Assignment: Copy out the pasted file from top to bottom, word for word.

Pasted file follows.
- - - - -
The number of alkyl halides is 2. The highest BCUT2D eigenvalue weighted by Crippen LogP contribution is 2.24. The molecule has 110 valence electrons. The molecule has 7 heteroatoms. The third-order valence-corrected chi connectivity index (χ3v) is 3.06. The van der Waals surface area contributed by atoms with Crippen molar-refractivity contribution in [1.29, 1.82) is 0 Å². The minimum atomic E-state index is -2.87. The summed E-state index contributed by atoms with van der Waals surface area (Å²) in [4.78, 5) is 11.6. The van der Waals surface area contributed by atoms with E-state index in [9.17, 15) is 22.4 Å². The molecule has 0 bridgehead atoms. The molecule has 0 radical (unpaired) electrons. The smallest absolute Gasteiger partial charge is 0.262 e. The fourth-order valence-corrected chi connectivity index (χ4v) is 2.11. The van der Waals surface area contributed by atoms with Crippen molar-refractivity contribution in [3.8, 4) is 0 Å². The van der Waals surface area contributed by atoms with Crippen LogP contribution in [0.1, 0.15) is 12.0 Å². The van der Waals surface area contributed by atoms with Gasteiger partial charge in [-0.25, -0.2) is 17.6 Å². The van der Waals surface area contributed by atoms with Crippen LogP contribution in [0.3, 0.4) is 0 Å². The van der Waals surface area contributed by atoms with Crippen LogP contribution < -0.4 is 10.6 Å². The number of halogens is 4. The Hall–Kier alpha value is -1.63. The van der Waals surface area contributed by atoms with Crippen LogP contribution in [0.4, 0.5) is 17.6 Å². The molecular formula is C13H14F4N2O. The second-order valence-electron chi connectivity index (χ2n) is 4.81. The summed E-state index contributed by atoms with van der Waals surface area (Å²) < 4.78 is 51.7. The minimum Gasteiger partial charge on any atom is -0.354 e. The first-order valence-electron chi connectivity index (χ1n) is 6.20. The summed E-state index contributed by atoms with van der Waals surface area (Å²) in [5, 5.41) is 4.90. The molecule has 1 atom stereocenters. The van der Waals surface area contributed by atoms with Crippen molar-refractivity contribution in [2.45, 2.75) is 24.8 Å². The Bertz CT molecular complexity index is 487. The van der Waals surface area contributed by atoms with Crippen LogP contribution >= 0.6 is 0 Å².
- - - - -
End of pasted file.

The number of alkyl halides is 2. The highest BCUT2D eigenvalue weighted by Crippen LogP contribution is 2.24. The molecule has 110 valence electrons. The molecule has 7 heteroatoms. The third-order valence-corrected chi connectivity index (χ3v) is 3.06. The van der Waals surface area contributed by atoms with Crippen molar-refractivity contribution in [1.29, 1.82) is 0 Å². The minimum atomic E-state index is -2.87. The summed E-state index contributed by atoms with van der Waals surface area (Å²) in [4.78, 5) is 11.6. The van der Waals surface area contributed by atoms with E-state index in [9.17, 15) is 22.4 Å². The molecule has 0 bridgehead atoms. The molecule has 0 radical (unpaired) electrons. The smallest absolute Gasteiger partial charge is 0.262 e. The fourth-order valence-corrected chi connectivity index (χ4v) is 2.11. The van der Waals surface area contributed by atoms with Crippen molar-refractivity contribution in [3.8, 4) is 0 Å². The van der Waals surface area contributed by atoms with Crippen LogP contribution in [0.1, 0.15) is 12.0 Å². The van der Waals surface area contributed by atoms with Gasteiger partial charge in [-0.25, -0.2) is 17.6 Å². The van der Waals surface area contributed by atoms with Crippen LogP contribution in [0.3, 0.4) is 0 Å². The van der Waals surface area contributed by atoms with Crippen LogP contribution < -0.4 is 10.6 Å². The number of halogens is 4. The Hall–Kier alpha value is -1.63. The van der Waals surface area contributed by atoms with Crippen LogP contribution in [0.4, 0.5) is 17.6 Å². The molecular formula is C13H14F4N2O. The second-order valence-electron chi connectivity index (χ2n) is 4.81. The summed E-state index contributed by atoms with van der Waals surface area (Å²) < 4.78 is 51.7. The minimum Gasteiger partial charge on any atom is -0.354 e. The first-order valence-electron chi connectivity index (χ1n) is 6.20. The summed E-state index contributed by atoms with van der Waals surface area (Å²) in [5, 5.41) is 4.90. The molecule has 1 atom stereocenters. The van der Waals surface area contributed by atoms with Crippen molar-refractivity contribution in [2.45, 2.75) is 24.8 Å². The Bertz CT molecular complexity index is 487. The van der Waals surface area contributed by atoms with Crippen LogP contribution >= 0.6 is 0 Å².